As for whether or not he might be facing his final games piloting the White Sox, Guillen again temporarily overlooking the fact that hes contractually obligated to manage the White Sox in 2012 wasnt overly concerned either way.

I dont want to think about it that way, Guillen reasoned. When youre managing, you come every day to the ballpark and realize that could be your last day, especially the way we played this year. But Ill come with the same approach if I come back, I come back. If not, I dont. I dont lose sleep over that whatever happens, it will be the best for the me and whoever. Come back or not, thats what God intended for me, I guess my destiny. Im counting on being back, but its a lot of things in the air. We have to get it done and see what happens.

The White Sox now sit at 76-80, not only much of a disincentive to ask Ozzie back, but a record that means the team must sweep its final homestand of the year in order to finish above .500 for the season. One player who feels fortunate to have a shot at redemption, as hes scheduled to start the last game of the season, is Humber, who in spite of Thursdays setback remains statistically the strongest starter on the Chisox staff.

I have that last day, so Id like to be driving home with a smile on my face, Humber said. But either way, its been a great year and Im definitely thankful for whats happened and the opportunities Ive had. I want to finish strong, but Im doing all I can, working hard, and I have to roll with the punches, I guess.

Brett Ballantini is CSNChicago.com's White Sox Insider. Follow him @CSNChi_Beatnik on Twitter for up-to-the-minute Sox information.

White Sox agree to one-year deals with Brett Lawrie, Avisail Garcia

White Sox agree to one-year deals with Brett Lawrie, Avisail Garcia

Brett Lawrie and Avisail Garcia will both return to the White Sox in 2017.

The team announced it reached deals with both players shortly before Friday’s 7 p.m. CST nontender deadline. Lawrie will earn $3.5 million next season and Garcia received a one-year deal for $3 million.

The club didn’t tender a contract to right-handed pitcher Blake Smith, which leaves its 40-man roster at 38.

Acquired last December for a pair of minor leaguers, Lawrie hit .248/.310/.413 with 12 home runs, 22 doubles and 36 RBIs in 94 games before he suffered a season-ending injury.

Lawrie produced 0.9 f-WAR when he suffered what then-manager Robin Ventura described a “tricky” injury on July 21. Despite numerous tests and a lengthy rehab, Lawrie never returned to the field and was frustrated by the experience. Last month, Lawrie tweeted that he believes the cause of his injury was wearing orthotics for the first time in his career.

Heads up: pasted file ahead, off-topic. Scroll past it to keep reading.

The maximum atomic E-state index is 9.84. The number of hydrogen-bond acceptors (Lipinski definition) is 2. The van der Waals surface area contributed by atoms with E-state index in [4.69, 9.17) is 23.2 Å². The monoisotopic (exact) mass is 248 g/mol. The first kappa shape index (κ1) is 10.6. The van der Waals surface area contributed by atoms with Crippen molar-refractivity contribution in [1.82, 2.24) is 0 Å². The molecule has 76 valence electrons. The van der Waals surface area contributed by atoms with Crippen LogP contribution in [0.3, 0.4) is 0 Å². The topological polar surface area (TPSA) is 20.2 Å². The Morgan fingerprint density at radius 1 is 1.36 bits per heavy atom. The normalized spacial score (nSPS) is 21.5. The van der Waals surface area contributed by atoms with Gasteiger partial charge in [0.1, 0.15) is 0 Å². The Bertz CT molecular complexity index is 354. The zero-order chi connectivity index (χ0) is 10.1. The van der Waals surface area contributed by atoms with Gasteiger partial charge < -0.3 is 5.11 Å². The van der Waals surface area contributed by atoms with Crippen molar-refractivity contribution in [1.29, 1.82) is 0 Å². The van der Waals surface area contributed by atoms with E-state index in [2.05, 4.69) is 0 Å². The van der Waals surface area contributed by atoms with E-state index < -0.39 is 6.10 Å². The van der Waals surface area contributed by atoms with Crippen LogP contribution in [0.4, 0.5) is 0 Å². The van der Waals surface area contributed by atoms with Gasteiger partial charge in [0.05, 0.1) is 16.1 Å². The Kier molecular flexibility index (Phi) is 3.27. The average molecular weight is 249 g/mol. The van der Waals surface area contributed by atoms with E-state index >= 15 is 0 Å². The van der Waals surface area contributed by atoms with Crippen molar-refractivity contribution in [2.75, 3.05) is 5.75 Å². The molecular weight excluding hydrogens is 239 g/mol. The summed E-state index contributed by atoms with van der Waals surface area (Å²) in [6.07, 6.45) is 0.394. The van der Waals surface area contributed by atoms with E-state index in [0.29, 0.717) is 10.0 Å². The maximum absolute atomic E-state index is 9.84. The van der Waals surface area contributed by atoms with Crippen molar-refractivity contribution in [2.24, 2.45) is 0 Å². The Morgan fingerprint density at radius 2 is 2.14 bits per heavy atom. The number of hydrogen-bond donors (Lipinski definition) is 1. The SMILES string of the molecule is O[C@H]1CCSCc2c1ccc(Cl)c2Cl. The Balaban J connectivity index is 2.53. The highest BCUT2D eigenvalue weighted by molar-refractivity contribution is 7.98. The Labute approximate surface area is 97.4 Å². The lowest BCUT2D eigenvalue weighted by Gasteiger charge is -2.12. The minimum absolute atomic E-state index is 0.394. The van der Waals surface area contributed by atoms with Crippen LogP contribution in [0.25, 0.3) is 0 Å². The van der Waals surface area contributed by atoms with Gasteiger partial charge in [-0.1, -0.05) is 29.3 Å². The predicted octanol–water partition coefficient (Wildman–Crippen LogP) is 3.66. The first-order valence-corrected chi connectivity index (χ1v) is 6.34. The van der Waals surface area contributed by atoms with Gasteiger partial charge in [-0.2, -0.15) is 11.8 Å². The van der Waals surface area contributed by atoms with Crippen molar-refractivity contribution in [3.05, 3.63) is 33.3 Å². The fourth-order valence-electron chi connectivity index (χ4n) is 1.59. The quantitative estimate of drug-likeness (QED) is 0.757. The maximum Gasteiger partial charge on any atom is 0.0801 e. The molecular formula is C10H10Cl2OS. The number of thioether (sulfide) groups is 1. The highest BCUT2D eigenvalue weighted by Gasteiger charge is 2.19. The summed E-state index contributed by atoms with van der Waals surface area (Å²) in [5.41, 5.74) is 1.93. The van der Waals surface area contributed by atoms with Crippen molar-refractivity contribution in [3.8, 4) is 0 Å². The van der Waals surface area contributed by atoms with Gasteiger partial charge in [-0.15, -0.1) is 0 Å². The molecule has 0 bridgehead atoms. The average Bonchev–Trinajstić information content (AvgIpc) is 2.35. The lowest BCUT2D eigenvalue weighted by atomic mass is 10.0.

He was projected to earn $5.1 million, according to MLBTraderumors.com and earned $4.125 million in 2016.

Garcia hit .245/.307/.385 with 12 homers and 51 RBIs in 453 plate appearances over 120 games. The projected salary for Garcia, arb-eligible for the first time, was $3.4 million.

The team also offered contracts to Miguel Gonzalez and Todd Frazier, who are eligible for free agency in 2018, first baseman Jose Abreu and relievers Dan Jennings, Zach Putnam and Jake Petricka, among others.

The White Sox have until mid-January to reach an agreement with their arbitration-eligible players. If they haven’t, both sides submit figures for arbitration cases, which are then heard throughout February.

White Sox announcer Jason Benetti cracks Crain's 40 under 40

White Sox announcer Jason Benetti cracks Crain's 40 under 40

Crain's Chicago Business released its latest 40 under 40 project and White Sox announcer Jason Benetti made this year's list.

The 33-year-old just finished his first season with the White Sox as play-by-play announcer, working the home games at U.S. Cellular Field (before it was renamed Guaranteed Rate Field last month) alongside Steve Stone as longtime broadcaster Hawk Harrelson saw his workload reduced to mostly road games.

Benetti quickly became a fan favorite among Chicagoans on CSN and other networks in 2016 and his cerebral palsy became more of a backstory, with his work alongside Stone and his affable sense of humor taking center stage instead.

Among other topics, Benetti discussed how he approaches his job of broadcasting for the team he grew up rooting for:

Law school taught me that there are always two sides of the argument. I see it from the Sox prism, but I can’t believe in my heart of hearts that, if the Sox lose, the world’s over anymore. That first game, I was like, “All right, it’s just a game.” And then Avi Garcia hits a homer late in the game against the Indians and I call it like I would call it with a little more. And as the ball cleared the fence, when it was rolling around, I got a slight tear in my eye. And I was like, “What’s that?”

Check out the entire interview with Benetti and the full list at ChicagoBusiness.com.